The pulleys are used to transmit power from one shaft to another by means of flat belts, V-belts, or ropes. Since the velocity ratio is the inverse ratio of the diameters of driving and driven pulleys, the pulley diameters should be carefully selected in order to have the desired velocity ratio. Let us discuss Different Types of Pulleys for Flat Belts for your application.
The pulleys must be in perfect alignment in order to allow the belt to travel in a line normal to the pulley faces.
The pulleys may be cast iron, cast steel, pressed steel, wood, and paper. The cast materials should have good friction and wear characteristics. The pulleys made of pressed steel are lighter than cast pulleys, but in many cases, they have lower friction and may produce excessive wear.
Types of Pulleys for Flat Belts
Following are the various types of pulleys for flat belts:
- Cast iron pulleys
- Steel pulleys
- Wooden pulleys
- Paper pulleys
- Fast and loose pulleys
Cast iron pulleys
The pulleys are generally made of *cast iron, because of their low cost. The rim is held in place by a web from the central boss or by arms or spokes. The arms may be straight or curved as shown in the following (a) and (b) and the cross-section is usually elliptical.
When a cast pulley contracts in the mold, the arms are in a state of stress and are very liable to break. The curved arms tend to yield rather than to break. The arms are near the hub.
The cast iron pulleys are generally made with rounded rims. This slight convexity is known as crowning. The crowning tends to keep the belt in the center on a pulley rim while in motion. The crowning may be 9 mm for 300 mm width of the pulley face.
The cast iron pulleys may be solid as shown in the above figure or split type as shown in the following figure. When it is necessary to mount a pulley on a shaft that already carries pulleys etc. or have its ends swelled, it is easier to use a split pulley. There is a clearance between the faces and the two halves are readily tightened upon the shafts by the bolts as shown in the following figure. A sunk key is used for heavy drives.
Steel pulleys are made from pressed steel sheets and have great strength and durability. These pulleys are lighter in weight (about 40 to 60% less) than cast iron pulleys of the same capacity and are designed to run at high speeds. They present a coefficient of friction with leather belting which is at least equal to that obtained by cast iron pulleys.
Steel pulleys are generally made in two halves which are bolted together. The clamping action of the hub holds the pulley to its shaft, thus no key is required except for most severe service. Steel pulleys are generally equipped with interchangeable bushings to permit their use with shafts of different sizes. The following table shows the number of spokes and their sizes according to Indian Standards, IS 1691 – 1980 (Reaffirmed 1990).
|Diameter of pulley (mm)||No. of spokes||Diameter of spokes (mm)|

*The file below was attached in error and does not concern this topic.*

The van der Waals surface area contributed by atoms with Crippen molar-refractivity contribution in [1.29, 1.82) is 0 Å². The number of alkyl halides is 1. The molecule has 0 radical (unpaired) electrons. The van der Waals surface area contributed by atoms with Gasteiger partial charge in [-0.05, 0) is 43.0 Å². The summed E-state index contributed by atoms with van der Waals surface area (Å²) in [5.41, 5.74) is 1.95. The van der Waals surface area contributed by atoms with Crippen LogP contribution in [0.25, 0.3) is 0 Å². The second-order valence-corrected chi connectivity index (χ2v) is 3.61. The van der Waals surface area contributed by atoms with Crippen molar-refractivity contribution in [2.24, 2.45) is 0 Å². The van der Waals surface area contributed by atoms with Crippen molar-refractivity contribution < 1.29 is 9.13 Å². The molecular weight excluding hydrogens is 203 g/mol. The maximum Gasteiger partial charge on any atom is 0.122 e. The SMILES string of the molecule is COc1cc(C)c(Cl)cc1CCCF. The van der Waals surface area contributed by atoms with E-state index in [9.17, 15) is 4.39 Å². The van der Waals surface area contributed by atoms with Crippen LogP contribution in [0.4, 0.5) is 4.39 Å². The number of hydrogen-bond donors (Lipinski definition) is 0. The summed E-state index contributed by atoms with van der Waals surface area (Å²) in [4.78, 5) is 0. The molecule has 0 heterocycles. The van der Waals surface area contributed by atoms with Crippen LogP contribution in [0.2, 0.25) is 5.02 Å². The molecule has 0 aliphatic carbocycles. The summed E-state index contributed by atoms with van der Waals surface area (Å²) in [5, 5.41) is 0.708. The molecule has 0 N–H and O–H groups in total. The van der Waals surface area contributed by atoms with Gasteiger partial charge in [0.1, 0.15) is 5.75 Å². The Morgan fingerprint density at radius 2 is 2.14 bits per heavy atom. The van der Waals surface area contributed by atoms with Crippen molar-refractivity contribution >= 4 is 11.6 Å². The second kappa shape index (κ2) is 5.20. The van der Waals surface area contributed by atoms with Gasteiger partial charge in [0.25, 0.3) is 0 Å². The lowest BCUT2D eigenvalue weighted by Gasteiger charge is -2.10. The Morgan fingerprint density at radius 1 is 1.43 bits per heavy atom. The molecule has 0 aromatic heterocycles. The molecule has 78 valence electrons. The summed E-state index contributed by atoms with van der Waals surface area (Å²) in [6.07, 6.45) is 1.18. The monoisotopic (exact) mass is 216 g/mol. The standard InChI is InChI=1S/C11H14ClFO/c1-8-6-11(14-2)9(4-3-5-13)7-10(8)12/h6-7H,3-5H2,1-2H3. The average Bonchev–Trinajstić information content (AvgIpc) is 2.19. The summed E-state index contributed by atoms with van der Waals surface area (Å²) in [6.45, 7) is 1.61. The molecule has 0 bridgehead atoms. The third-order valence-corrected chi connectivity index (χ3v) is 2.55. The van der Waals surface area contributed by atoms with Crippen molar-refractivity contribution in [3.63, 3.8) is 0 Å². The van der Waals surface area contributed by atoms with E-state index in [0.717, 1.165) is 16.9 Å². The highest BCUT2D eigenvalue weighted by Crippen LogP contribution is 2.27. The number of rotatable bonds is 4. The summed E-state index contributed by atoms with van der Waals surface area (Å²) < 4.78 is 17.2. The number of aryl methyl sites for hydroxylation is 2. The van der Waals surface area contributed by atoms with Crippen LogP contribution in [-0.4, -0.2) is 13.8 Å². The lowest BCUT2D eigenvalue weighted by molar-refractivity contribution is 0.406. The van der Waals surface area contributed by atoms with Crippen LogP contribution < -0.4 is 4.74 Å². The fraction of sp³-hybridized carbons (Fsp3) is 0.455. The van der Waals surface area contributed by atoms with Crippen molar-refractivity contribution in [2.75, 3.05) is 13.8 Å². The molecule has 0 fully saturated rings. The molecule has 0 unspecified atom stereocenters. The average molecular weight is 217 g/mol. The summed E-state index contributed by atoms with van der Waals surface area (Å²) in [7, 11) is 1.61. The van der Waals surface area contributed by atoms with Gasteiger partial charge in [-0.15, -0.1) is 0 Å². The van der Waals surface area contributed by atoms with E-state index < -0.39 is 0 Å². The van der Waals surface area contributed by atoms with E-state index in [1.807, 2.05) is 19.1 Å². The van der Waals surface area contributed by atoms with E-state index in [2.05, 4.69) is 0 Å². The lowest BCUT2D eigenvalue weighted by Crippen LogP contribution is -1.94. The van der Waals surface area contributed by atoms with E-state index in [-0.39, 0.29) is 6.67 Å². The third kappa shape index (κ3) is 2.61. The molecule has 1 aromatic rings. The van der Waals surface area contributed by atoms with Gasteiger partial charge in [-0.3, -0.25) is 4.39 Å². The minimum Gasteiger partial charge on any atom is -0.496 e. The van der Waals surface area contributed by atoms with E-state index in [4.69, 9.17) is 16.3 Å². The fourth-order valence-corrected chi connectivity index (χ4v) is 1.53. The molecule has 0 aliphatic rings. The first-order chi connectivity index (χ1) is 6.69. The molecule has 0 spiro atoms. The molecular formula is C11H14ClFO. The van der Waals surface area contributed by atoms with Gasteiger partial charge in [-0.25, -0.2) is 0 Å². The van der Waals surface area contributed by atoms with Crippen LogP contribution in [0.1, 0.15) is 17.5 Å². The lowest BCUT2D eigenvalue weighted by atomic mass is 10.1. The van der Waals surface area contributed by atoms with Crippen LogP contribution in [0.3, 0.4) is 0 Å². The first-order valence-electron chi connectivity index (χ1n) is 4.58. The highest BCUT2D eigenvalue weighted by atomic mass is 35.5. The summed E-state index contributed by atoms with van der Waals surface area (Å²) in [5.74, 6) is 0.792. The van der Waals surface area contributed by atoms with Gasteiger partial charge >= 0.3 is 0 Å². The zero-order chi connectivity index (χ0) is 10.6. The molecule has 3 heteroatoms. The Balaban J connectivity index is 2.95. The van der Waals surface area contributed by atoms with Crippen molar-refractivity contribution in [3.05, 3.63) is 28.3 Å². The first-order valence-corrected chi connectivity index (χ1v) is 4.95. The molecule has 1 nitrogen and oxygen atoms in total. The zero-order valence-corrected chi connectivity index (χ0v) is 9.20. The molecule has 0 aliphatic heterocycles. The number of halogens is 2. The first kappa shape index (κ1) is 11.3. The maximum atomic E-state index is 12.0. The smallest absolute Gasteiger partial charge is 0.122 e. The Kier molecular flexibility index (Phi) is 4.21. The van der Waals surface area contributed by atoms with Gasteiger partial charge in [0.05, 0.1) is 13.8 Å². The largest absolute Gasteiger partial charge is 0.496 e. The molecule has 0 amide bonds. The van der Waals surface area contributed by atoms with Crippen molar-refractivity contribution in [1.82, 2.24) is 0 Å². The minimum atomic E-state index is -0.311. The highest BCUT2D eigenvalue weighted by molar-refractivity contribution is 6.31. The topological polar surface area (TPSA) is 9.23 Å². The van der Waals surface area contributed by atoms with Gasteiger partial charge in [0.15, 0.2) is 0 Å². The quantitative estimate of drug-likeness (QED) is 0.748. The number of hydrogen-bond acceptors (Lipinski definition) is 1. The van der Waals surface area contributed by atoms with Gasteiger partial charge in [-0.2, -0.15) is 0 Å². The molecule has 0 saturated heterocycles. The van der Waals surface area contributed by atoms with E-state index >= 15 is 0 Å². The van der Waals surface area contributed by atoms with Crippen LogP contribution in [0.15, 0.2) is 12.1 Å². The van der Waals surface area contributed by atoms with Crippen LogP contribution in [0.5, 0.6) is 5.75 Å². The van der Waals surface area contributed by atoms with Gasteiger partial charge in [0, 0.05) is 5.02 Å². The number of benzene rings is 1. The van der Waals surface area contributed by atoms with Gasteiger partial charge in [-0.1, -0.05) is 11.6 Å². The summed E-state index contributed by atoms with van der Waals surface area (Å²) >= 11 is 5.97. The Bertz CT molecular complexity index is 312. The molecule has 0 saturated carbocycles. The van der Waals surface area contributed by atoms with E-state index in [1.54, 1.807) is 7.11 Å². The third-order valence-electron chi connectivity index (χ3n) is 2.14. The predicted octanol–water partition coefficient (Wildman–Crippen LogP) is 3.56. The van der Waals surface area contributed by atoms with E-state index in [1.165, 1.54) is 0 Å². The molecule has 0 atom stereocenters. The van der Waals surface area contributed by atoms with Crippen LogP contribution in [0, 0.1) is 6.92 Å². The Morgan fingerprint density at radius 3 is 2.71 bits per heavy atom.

|280 – 500||6||19|
|800 – 1000||10||22|
Other proportions for the steel pulleys are :
Length of hub = Width of face / 2
The length of the hub should not be less than 100 mm for 19 mm diameter spokes and 138 mm for 22 mm diameter spokes.
Thickness of rim = 5 mm for all sizes
A single row of spokes is used for pulleys having widths up to 300 mm and a double row of spokes for widths above 300 mm.
Wooden pulleys are lighter and possess a higher coefficient of friction than cast iron or steel pulleys. These pulleys have 2/3rd of the weight of cast iron pulleys of similar size. They are generally made from selected maple which is laid in segments and glued together under heavy pressure. They are kept from absorbing moisture by protective coatings of shellac or varnish so that warping may not occur. These pulleys are made both solid or split with cast iron hubs with keyways or have adjustable bushings that prevent relative rotation between them and the shaft by the frictional resistance setup. These pulleys are used for motor drives in which the contact arc between the pulley face and belt is restricted.
Paper pulleys are made from compressed paper fiber and are formed with metal in the center. These pulleys are usually used for belt transmission from electric motors when the center-to-center shaft distance is small.
Fast and Loose Pulleys
A fast and loose pulley, as shown in the following figure, used on shafts enables the machine to be started or stopped at will. A fast pulley is keyed to the machine shaft while the loose pulley runs freely. The belt runs over the fast pulley to transmit power by the machine and it is shifted to the loose pulley when the machine is not required to transmit power. In this way, the stopping of one machine does not interfere with the other machines which run by the same line shaft.
The loose pulley is provided with a cast iron or gun-metal bush with a collar at one end to prevent axial movement.
The rim of the fast pulley is made larger than the loose pulley so that the belt may run slackly on the loose pulley. The loose pulley usually has a longer hub in order to reduce wear and friction and it requires proper lubrication.